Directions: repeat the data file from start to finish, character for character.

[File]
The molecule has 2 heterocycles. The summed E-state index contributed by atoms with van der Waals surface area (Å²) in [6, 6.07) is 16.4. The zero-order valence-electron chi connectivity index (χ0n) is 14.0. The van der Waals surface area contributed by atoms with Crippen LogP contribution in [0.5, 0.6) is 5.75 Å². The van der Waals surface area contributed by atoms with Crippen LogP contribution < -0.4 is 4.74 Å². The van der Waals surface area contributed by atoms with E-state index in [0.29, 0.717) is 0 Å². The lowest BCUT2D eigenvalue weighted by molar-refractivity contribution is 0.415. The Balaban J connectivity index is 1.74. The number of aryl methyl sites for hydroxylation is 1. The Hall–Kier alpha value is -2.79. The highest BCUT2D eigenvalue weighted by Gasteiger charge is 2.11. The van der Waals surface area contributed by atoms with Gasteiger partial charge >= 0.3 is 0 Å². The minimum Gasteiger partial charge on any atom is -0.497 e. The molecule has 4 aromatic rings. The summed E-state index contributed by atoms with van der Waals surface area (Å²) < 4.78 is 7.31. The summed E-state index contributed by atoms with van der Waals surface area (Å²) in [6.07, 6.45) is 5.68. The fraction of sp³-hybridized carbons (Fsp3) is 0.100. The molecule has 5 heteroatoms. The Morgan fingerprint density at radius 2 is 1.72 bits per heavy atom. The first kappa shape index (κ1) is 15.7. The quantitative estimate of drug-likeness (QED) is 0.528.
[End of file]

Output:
The molecule has 2 heterocycles. The summed E-state index contributed by atoms with van der Waals surface area (Å²) in [6, 6.07) is 16.4. The zero-order valence-electron chi connectivity index (χ0n) is 14.0. The van der Waals surface area contributed by atoms with Crippen LogP contribution in [0.5, 0.6) is 5.75 Å². The van der Waals surface area contributed by atoms with Crippen LogP contribution < -0.4 is 4.74 Å². The van der Waals surface area contributed by atoms with E-state index in [0.29, 0.717) is 0 Å². The lowest BCUT2D eigenvalue weighted by molar-refractivity contribution is 0.415. The Balaban J connectivity index is 1.74. The number of aryl methyl sites for hydroxylation is 1. The Hall–Kier alpha value is -2.79. The highest BCUT2D eigenvalue weighted by Gasteiger charge is 2.11. The van der Waals surface area contributed by atoms with Gasteiger partial charge >= 0.3 is 0 Å². The minimum Gasteiger partial charge on any atom is -0.497 e. The molecule has 4 aromatic rings. The summed E-state index contributed by atoms with van der Waals surface area (Å²) < 4.78 is 7.31. The summed E-state index contributed by atoms with van der Waals surface area (Å²) in [6.07, 6.45) is 5.68. The fraction of sp³-hybridized carbons (Fsp3) is 0.100. The molecule has 5 heteroatoms. The Morgan fingerprint density at radius 2 is 1.72 bits per heavy atom. The first kappa shape index (κ1) is 15.7. The quantitative estimate of drug-likeness (QED) is 0.528.